Ray’s hand shook as he reached for the doorknob. His eyes kept going back to the sign in the middle of the door: Madame Olga’s Matchmaking Services.
The voice in his head screamed that he was foolish to even consider this, that he should go back and try to “be a normal boy.” The voice sounded an awful lot like his mother’s voice when he told her that he and June had broken up and the reason why. She had screamed and flown into one of her temper tantrums.
The sound of laughter from the other side of the door brought Ray back to reality. Taking a deep breath, he gripped the doorknob and opened the door.
The waiting room looked normal; on the right side, there were blue chairs and a brown table. A coffeepot sat on top of a small black table in the corner, next to a water cooler. There was another door which had a sign that read Do Not Disturb. That must be Madame Olga’s office.
A young red headed girl, whom he assumed was the secretary sat at a desk on the left side of the room. She looked up and smiled as Ray came in.
“Good morning. Are you here for your appointment with Madame Olga?”
Ray nodded and handed the appointment card to her. She checked it and then said, “Okay, you can take a seat. Madame Olga should be with you any minute.”
Ray took a seat near the exit door just in case he wanted to escape. He was ten minutes early so he grabbed a home and garden magazine.
He had just picked up his third magazine, when the secretary said, “Ray, Madame Olga will see you now.”
Wiping his sweaty hands on his jeans, he rose and walked to the other door. His hand froze for a second. Just go in and try it. If you don’t like it, then you can go back home. With that thought, he turned the knob and walked into the room.
Madame Olga’s office also looked normal; there was a couch, easy chair, desk, and an office chair. A large filing cabinet stood in one corner and a bookcase in the other. Madame Olga herself sat behind the desk and looked up when he entered, smiling so that her crooked teeth showed. She had short blond hair, a long nose, and wore glasses. She wore a large black dress that swallowed up her tiny frame. She got up and moved around to the easy chair.
“Ray, come in and sit down.” She motioned to the couch.
Ray hesitantly took a seat, wiping his hands on his jeans. Madame Olga noticed this and said, “No need to be nervous, Ray. Think of me as your friend. A friend who is trying to help you find the perfect mate. Now, tell your friend Madame Olga what kind of man you’re looking for?” She grabbed a notepad from her desk.
Hearing the words out loud from someone other than his mother, who said the word man like it was a disease, felt strange. He wondered when he would get used to it.
He said the words he had been rehearsing for over two weeks now, since he found Madame Olga’s number in the phone book and saw that she specialized in matching up gay men. “Well, I want him to be blonde, blue eyes-”
Madame Olga held up a finger. “No, no, no my dear, I want you to describe his personality, not his looks. Looks can only get you so far, but the soul of a person is what really matters.”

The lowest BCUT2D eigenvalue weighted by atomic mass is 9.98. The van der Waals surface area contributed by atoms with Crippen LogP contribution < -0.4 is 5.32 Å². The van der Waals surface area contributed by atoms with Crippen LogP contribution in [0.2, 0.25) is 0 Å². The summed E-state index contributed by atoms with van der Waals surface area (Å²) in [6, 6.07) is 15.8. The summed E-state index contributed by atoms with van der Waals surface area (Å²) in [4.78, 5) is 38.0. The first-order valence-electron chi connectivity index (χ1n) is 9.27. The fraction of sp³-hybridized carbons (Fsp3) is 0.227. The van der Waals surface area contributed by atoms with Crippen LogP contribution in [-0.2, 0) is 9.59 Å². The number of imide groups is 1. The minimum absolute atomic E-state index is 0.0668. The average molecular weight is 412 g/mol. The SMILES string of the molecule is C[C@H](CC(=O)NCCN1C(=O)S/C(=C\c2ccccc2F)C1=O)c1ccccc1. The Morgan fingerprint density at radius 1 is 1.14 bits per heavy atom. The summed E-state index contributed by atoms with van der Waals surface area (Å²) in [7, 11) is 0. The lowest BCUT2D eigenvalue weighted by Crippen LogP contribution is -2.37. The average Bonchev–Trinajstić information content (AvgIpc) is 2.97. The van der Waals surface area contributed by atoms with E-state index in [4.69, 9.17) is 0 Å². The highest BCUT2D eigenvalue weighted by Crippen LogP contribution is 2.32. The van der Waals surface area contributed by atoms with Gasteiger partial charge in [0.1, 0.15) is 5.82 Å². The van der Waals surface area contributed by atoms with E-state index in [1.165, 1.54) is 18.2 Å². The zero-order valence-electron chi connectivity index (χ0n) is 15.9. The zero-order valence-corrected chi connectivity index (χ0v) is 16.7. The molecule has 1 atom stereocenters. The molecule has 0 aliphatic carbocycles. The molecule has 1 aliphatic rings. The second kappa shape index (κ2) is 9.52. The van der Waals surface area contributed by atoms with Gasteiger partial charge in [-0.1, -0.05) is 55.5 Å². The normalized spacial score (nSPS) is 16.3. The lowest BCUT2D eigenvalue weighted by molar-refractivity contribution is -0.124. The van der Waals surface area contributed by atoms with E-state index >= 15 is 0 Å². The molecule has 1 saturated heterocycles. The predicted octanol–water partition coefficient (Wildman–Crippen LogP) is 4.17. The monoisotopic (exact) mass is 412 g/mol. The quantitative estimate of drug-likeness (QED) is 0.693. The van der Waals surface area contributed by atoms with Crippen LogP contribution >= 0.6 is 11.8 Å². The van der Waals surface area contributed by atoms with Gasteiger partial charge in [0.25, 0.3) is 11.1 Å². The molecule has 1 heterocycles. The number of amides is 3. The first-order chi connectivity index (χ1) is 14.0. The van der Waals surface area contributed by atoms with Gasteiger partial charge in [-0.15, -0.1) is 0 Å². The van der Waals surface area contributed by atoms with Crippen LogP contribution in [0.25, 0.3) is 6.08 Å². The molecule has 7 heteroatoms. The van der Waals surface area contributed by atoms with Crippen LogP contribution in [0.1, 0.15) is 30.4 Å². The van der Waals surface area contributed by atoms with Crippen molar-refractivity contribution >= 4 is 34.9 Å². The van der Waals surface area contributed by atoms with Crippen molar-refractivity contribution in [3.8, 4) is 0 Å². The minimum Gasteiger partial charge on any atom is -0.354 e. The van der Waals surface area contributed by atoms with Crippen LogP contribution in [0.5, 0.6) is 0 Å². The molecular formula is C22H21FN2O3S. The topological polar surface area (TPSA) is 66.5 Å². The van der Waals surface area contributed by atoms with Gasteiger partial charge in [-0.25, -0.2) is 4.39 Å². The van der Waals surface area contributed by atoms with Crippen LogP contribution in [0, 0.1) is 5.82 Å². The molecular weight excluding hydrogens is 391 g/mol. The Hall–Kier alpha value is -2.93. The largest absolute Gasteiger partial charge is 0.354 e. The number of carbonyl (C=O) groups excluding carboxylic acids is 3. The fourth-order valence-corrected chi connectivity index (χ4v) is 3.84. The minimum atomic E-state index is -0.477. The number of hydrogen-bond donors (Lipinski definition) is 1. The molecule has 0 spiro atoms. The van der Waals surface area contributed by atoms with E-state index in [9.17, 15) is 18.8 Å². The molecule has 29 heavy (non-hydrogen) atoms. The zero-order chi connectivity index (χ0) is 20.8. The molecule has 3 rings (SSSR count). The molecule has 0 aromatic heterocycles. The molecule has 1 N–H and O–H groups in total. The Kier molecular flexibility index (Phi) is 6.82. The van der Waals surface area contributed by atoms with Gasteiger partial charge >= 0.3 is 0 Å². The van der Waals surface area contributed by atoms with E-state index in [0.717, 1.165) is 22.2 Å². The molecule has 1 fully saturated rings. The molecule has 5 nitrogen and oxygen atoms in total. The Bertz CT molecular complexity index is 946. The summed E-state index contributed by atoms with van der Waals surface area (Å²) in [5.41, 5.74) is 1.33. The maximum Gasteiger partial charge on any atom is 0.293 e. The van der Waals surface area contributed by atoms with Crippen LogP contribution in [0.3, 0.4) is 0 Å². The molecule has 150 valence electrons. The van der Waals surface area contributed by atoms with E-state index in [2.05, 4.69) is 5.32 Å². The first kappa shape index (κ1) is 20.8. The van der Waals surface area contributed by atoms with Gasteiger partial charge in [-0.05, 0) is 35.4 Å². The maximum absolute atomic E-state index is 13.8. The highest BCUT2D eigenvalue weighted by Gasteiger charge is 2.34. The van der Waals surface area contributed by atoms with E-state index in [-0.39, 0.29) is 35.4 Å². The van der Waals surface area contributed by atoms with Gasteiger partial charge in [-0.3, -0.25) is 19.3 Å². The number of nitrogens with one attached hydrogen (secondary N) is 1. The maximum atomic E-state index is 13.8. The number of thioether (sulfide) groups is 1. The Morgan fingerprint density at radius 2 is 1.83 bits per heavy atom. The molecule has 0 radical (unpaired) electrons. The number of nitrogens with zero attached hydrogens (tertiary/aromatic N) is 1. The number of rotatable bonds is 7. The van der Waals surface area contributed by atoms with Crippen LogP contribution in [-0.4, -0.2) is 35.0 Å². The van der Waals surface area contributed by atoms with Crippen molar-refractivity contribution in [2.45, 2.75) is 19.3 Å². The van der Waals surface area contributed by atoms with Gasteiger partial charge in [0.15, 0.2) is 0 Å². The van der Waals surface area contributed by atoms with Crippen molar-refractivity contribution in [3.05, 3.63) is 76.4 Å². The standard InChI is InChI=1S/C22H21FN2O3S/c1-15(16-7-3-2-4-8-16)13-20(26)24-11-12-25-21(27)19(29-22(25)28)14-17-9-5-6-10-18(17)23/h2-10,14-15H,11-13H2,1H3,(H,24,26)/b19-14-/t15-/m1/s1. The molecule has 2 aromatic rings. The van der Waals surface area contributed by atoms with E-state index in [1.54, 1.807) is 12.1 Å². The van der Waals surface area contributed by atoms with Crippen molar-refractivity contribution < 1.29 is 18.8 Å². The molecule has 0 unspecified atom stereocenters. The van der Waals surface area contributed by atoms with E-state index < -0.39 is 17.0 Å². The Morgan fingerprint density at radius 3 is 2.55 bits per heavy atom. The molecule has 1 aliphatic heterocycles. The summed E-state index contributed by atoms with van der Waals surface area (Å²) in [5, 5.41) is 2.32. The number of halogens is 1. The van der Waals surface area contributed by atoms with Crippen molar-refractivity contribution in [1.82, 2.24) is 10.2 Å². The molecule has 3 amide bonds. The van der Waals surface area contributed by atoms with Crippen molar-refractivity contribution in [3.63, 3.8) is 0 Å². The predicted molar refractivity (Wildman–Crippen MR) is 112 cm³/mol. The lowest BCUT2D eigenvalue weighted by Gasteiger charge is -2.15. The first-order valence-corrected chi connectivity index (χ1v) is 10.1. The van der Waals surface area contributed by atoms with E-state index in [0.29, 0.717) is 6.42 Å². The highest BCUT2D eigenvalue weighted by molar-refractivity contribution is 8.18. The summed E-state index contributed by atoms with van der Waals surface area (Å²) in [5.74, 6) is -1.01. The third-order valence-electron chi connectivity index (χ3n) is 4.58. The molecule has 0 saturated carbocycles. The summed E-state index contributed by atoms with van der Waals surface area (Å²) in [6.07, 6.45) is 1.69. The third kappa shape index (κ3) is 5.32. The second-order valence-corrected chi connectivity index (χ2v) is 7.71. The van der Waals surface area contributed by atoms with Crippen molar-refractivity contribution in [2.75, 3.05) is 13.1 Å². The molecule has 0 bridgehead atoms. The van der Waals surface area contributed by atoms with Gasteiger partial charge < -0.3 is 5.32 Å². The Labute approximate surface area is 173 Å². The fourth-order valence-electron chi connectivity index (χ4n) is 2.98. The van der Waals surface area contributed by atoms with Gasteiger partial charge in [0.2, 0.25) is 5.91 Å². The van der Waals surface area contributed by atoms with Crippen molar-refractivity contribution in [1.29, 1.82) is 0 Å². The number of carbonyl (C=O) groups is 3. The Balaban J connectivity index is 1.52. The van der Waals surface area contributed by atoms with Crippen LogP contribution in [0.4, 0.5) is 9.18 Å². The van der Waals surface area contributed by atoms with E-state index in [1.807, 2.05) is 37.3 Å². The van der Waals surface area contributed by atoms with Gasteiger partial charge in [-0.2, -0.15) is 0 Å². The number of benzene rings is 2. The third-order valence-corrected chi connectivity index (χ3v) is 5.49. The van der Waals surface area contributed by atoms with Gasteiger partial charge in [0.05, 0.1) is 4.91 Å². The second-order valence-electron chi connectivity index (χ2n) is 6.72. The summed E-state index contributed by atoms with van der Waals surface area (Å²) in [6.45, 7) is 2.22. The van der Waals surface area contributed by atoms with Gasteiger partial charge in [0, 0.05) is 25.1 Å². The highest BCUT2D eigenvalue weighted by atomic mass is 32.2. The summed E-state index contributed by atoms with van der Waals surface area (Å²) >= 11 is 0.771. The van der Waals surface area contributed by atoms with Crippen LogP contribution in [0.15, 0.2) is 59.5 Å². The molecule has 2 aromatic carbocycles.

Ray hadn’t really thought about that. “Well, to be honest Madame Olga, I’m just wondering if I should just forget about this and try and date a woman. My mother-”
“Ahh, mothers. They often think they have your best interest at heart in matters of love, but that’s sometimes quite the opposite. Don’t mold yourself to be something you are not, dear, just because your mother does not approve.”
Ray nodded, laughing bitterly. “That’s easier said than done. But maybe I’m just making a mistake. Maybe this is a feeling that will pass.”
Madame Olga shook her head. “No, you know who you are. And your mother should embrace that, embrace your desire to love and be loved, no matter who it is.” She placed her notepad on the desk.
“Let me tell you why I started my matchmaking business.” Madame Olga removed her glasses. “I grew up in a small town in Illinois, my six sisters and me. Our father had died when I was young in a mining accident, so that left the job of raising seven girls to my mother. And she did a fairly good job. We all completed school and of course, my six older sisters got married. Which you thought would make any mother proud. But not my mother.”
She stopped and stared off, her eyes distant. “My mother was afraid that once I got married, then she would be alone. So she set out to make that happen.”
“How?” Ray asked.
Madame Olga smiled, but it was tinged with some sadness. “There was a young man who lived in the same town. I always saw him when I went to the grocery store. He was handsome and so we started talking and found out we had a lot in common. Would you like something to drink, Ray?”
The question caught Ray off guard so that he didn’t know how to answer for a second. “No, I’m fine Madame Olga. Thank you.”
She nodded and continued, “Well, for some reason, I kept this from my mother. At the time, I didn’t know that she would do anything to keep me from marrying but my intuition said not to tell her. But that same intuition should have told me to tell that handsome boy the same thing, the strange feeling that drove me not to tell my mother. But I didn’t so I guess that’s why it happened.”
“What happened, Madame Olga?” Ray didn’t realize that he was on the edge of his seat, almost like he was watching one of those late night thrillers. He scooted back, trying to relax on the couch.